" We must then make the arbitrary suppositions that Mrs. Piper's percipient personality gets into relation with the minds of distant living persons, (1) who are intimate friends of the sitters at the time of the sitting, and (2) who are scarcely known, or not at all known, to the sitter. And many of these dlstant living persons had, so far as they knew, never been near Mrs. Piper. These cases then compel us to assume a selective capacity in Mrs. Piper's percipient personality, and not only selectilve as to the occurrences themselves, but discriminative as t4 the related persons."
If all this were true, it must be confessed that the telepathic hypothesis would be hedged about with serious logical difficulties. Fortunately it is not true, as I shall show later on. But this is nothing compared with the logical consequences involved in the telepathic hypothesis, which are, in part, set forth by Dr. Hodgson in words following, to wit :
"And I may add here that these arbitrary suppositions may be increased yet further to cover other forms of evidence that may be obtained hereafter, such as the giving of information supposed to be possessed by the dead alone, or the manifestation of knowledge not yet acquired by the human race, so far as we are aware, such as the existence of heavenly bodies previously unknown, or the customs of the inhabitants of other planets, verified, let us assume, in future years."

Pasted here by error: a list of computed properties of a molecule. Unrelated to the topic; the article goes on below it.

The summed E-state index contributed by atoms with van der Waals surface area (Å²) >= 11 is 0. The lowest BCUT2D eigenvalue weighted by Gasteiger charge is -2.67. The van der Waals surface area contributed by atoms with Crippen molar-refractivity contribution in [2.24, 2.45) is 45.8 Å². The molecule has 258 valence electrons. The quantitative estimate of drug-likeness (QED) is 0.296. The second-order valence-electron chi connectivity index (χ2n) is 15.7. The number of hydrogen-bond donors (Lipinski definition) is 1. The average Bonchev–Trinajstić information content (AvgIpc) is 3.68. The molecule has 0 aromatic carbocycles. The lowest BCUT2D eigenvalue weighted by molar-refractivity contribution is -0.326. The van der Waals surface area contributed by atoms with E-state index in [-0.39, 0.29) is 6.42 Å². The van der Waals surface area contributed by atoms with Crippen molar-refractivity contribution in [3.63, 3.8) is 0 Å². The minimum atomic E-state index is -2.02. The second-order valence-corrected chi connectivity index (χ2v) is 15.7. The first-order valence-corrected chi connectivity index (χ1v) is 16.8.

It will thus be seen that the learned Doctor has found no difficulty in frightening himself away from the telepathic hypothesis by the simple process of constructing a few " arbitrary suppositions." And it must be admitted that the "supposition" that the inhabitants of this earth can communicate telepathically with the inhabitants of " unknown " planets, is well calculated to frighten almost anybody who is not a spiritist, especially if he is told that he must believe it as a logical penalty for believing in the telepathic explication of Mrs. Piper's phenomena.
But, robust and strenuous as are Dr. Hodgson's suppositions, they are feeble in comparison with those of his pupil, Dr. Hyslop. As I have shown in my opening article, that gentleman holds that the telepathic explanation of the Piper phenomena is absolutely untenable except under the presupposition that that lady is " omniscient," or at the least is endowed with the ability to draw at will upon " the whole universe of intelligence." Thus believing, he is enabled to quiet his logical con science when he ignores the real issue in the case.
Hon. Luther R. Marsh is another who finds a way to avoid the necessity for argument by the same general process. He tells us that the telepathic hypothesis re-quires the assumption that the sitter must be omniscient, or words to that effect. That is to say, his mind must be filled with " an endless arcana of knowledge," " chuck-full " of " all things that have ever transpired in the world, and in the spirit sphere."